MI5 apologizes for not preventing terror attack
MI5 Director General Ken McCallum has apologized to the victims of the 2017 Manchester Arena suicide bombing, declaring he is “profoundly sorry” that the British intelligence agency failed to act on key information it already held. An inquiry published on Thursday revealed suicide bomber Salman Abedi was known to the agency before the attack.
“Having examined all the evidence, the chair of the inquiry has found that ‘there was a realistic possibility that actionable intelligence could have been obtained which might have led to actions preventing the attack,’” McCallum said, adding that he “deeply regrets” his agency’s inaction.
The inquiry found that two pieces of intelligence regarding Abedi were judged at the time to be unrelated to terrorism but in fact “transpired to be relevant to Abedi’s plan.”
“There was a significant missed opportunity to take action that might have prevented the attack,” inquiry chair Sir John Saunders admitted, noting that “an ordinary member of the public would be deeply concerned” by MI5’s response.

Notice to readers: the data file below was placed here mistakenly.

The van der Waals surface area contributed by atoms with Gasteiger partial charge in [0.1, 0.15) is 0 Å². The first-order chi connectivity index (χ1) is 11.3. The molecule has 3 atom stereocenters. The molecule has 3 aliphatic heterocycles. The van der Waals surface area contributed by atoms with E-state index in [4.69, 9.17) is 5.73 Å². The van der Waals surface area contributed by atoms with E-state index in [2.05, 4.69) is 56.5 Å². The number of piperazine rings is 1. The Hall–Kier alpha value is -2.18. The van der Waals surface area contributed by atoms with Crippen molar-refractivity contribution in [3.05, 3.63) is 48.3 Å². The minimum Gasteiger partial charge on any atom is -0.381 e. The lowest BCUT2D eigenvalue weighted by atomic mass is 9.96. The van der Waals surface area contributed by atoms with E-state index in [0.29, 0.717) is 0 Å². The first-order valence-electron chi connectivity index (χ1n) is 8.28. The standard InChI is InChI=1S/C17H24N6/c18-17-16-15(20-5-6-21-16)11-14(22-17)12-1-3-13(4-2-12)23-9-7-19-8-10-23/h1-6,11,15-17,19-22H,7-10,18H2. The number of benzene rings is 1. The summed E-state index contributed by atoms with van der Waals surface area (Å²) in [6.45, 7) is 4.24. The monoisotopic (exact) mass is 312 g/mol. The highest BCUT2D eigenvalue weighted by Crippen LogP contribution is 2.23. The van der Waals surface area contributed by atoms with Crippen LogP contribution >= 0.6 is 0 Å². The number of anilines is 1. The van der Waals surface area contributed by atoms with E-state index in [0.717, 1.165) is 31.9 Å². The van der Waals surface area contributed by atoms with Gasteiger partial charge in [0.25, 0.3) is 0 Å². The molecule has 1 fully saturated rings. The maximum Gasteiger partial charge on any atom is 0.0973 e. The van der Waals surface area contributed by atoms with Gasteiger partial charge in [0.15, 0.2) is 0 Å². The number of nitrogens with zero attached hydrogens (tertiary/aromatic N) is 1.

McCallum insisted that MI5 has made “more than 100 improvements” since the bombing, which killed 22 people attending an Ariana Grande concert at the arena, claiming the agency “continually” works to improve and vowing to “do more.”
The nature of MI5’s information on Abedi remains secret for national security reasons. The first item was considered unlikely to have uncovered Abedi’s plot, but had it been handled differently, it could have “increased the overall prospect that the attack would have been prevented” by the time the second item arrived, the inquiry states.
It blames the MI5 officer who received the data for failing to “act swiftly enough.” The report revealed that Abedi was not under active investigation despite having traveled to Libya several times with relatives during that nation’s civil war and despite having previously been flagged by MI5 computers.
While MI5 initially released a statement claiming officers had overlooked the intelligence because they thought the information related to criminal activity rather than terrorism, Saunders denied that excuse “present[ed] an accurate picture” and accused the agency of attempting to retrospectively justify not acting on it. In reality, he said, MI5’s northwestern investigative branch was “struggling to cope” with the sheer number of investigations it had open, and agents worried something would fall through the cracks.